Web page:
While there is still plenty of time in the transfer market to pursue him, Barcelona’s confirmed go at Paulinho signifies their amateurish transfer strategy and complete lack of a squad building strategy.
If you need further evidence, look only as far as Sergi Roberto, a natural central midfielder, who currently plays as a right back in Barcelona’s starting eleven. I say again, Sergi Roberto, a central midfielder, is the current replacement for Daniel Alves, the greatest right back in Barcelona’s history.
But to be fair, quality fullbacks are hard to come by and it’s entirely possible that no right back was available last summer. So why then, was Dani Alves allowed to leave?
Because Barca’s board made Alves feel undervalued, causing him to force an exit in search of greener pastures.
I have to say that I didn’t feel as comfortable any more at Barça. Things changed at a club level, and as time went on, I always seemed to be the one in the firing line. “Dani’s the one who has to go,” they’d say. I just got tired of it. I decided to head off in a new direction and find happiness somewhere else.
This head-scratching level of incompetence in regards to La Blaugrana’s squad management is only surpassed by their utter lack of financial know-how.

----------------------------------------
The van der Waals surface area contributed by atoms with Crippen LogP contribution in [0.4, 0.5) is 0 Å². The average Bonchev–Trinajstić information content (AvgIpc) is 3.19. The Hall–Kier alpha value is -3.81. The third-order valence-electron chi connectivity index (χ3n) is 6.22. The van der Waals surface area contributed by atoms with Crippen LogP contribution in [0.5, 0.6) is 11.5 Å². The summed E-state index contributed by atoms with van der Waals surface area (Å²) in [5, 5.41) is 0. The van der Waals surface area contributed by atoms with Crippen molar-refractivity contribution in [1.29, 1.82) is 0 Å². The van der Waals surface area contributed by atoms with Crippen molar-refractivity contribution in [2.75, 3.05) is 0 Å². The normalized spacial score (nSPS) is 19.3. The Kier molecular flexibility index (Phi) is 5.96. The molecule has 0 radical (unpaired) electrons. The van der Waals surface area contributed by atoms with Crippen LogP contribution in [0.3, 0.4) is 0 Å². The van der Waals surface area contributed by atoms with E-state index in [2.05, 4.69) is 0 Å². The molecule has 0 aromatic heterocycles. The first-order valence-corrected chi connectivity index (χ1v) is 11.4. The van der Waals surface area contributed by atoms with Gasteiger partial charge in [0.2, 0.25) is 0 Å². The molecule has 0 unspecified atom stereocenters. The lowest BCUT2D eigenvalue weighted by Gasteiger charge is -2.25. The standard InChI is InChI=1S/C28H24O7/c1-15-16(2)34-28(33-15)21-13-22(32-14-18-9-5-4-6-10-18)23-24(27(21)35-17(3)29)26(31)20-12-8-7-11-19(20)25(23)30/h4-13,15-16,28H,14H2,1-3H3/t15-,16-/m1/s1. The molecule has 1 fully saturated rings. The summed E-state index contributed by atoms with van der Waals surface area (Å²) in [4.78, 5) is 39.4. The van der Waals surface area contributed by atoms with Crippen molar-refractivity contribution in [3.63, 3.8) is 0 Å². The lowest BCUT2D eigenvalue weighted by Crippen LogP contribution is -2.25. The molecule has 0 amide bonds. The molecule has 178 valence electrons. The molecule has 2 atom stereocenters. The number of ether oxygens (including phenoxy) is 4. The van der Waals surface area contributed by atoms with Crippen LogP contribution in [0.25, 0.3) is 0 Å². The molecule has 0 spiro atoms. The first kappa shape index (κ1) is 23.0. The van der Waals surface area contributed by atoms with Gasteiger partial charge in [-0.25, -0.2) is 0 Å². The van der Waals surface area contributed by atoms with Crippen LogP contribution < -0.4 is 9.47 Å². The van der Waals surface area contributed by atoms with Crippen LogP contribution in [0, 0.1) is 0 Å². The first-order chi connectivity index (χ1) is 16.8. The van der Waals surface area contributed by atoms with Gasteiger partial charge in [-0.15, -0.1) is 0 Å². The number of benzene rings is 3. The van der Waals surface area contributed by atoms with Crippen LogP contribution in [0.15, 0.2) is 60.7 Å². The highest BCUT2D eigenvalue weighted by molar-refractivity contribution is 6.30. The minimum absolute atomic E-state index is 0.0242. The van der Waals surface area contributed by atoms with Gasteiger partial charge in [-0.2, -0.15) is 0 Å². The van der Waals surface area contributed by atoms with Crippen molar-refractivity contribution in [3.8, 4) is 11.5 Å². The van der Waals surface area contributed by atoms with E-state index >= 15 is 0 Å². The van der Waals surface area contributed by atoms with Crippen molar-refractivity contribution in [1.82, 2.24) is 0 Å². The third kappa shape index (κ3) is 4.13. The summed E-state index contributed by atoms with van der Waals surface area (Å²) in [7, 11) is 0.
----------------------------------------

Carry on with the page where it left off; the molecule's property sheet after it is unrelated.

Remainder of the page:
Barcelona’s Wage Structure as of January 2017
|PLAYER||AGE||WEEKLY WAGE||CONTRACT LEFT|
|PLAYER||AGE||WEEKLY WAGE||CONTRACT LEFT|
|Lionel Messi||29||£365,000 after tax||2 Years (2018)|
|Neymar (new deal)||24||£289,000||5 Years (2021)|
|Luis Suárez (new deal)||29||£240,000||3 Years (2019)|
|Andrés Iniesta||32||£165,000||2 Years (2018)|
|Sergio Busquets||28||£140,000||3 Years (2019)|
|Gerard Piqué||29||£130,000||3 Years (2019)|
|Javier Mascherano||32||£130,000||2 Years (2018)|
|Paco Alcacer (New signing)||22||£90,000||5 Years (2021)|
|Jordi Alba||27||£90,000||4 Years (2020)|
|Jérémy Mathieu||32||£90,000||2 Years (2018)|
|Arda Turan||29||£85,000||4 Years (2020)|
|André Gomes (new signing)||23||£80,000||5 years (2021)|
|Ivan Rakitic||28||£75,000||3 Years (2019)|
|Sergi Roberto||24||£70,000||3 Years (2019)|
|Marc-André ter Stegen||24||£60,000||3 Years (2019)|
|Alex Vidal||26||£60,000||4 Years (2020)|
|Jasper Cillessen (New signing)||27||£55,000||5 Years (2021)|